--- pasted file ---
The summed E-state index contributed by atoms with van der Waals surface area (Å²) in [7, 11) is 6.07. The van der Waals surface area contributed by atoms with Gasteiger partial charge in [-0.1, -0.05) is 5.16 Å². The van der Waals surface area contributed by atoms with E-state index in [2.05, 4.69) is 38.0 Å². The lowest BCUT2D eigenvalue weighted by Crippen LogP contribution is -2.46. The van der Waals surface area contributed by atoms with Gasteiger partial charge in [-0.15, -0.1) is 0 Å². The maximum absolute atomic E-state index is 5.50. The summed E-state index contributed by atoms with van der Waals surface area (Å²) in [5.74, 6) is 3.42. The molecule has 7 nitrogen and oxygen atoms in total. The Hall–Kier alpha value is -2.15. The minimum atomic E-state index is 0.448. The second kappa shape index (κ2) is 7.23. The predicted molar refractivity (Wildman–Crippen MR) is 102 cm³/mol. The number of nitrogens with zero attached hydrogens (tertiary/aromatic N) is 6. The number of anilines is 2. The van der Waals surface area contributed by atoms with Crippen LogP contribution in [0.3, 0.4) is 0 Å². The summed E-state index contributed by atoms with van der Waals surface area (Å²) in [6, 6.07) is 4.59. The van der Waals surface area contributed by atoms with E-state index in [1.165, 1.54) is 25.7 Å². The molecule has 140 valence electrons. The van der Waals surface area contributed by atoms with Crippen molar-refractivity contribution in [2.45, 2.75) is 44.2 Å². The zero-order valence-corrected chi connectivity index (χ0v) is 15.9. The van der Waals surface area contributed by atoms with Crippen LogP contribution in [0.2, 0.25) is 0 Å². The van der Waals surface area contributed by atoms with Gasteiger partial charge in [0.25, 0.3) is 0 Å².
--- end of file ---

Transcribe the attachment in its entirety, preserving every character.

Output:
The summed E-state index contributed by atoms with van der Waals surface area (Å²) in [7, 11) is 6.07. The van der Waals surface area contributed by atoms with Gasteiger partial charge in [-0.1, -0.05) is 5.16 Å². The van der Waals surface area contributed by atoms with E-state index in [2.05, 4.69) is 38.0 Å². The lowest BCUT2D eigenvalue weighted by Crippen LogP contribution is -2.46. The van der Waals surface area contributed by atoms with Gasteiger partial charge in [-0.15, -0.1) is 0 Å². The maximum absolute atomic E-state index is 5.50. The summed E-state index contributed by atoms with van der Waals surface area (Å²) in [5.74, 6) is 3.42. The molecule has 7 nitrogen and oxygen atoms in total. The Hall–Kier alpha value is -2.15. The minimum atomic E-state index is 0.448. The second kappa shape index (κ2) is 7.23. The predicted molar refractivity (Wildman–Crippen MR) is 102 cm³/mol. The number of nitrogens with zero attached hydrogens (tertiary/aromatic N) is 6. The number of anilines is 2. The van der Waals surface area contributed by atoms with Crippen LogP contribution in [0.3, 0.4) is 0 Å². The summed E-state index contributed by atoms with van der Waals surface area (Å²) in [6, 6.07) is 4.59. The van der Waals surface area contributed by atoms with E-state index in [1.165, 1.54) is 25.7 Å². The molecule has 140 valence electrons. The van der Waals surface area contributed by atoms with Crippen molar-refractivity contribution in [2.45, 2.75) is 44.2 Å². The zero-order valence-corrected chi connectivity index (χ0v) is 15.9. The van der Waals surface area contributed by atoms with Crippen LogP contribution in [0.2, 0.25) is 0 Å². The van der Waals surface area contributed by atoms with Gasteiger partial charge in [0.25, 0.3) is 0 Å².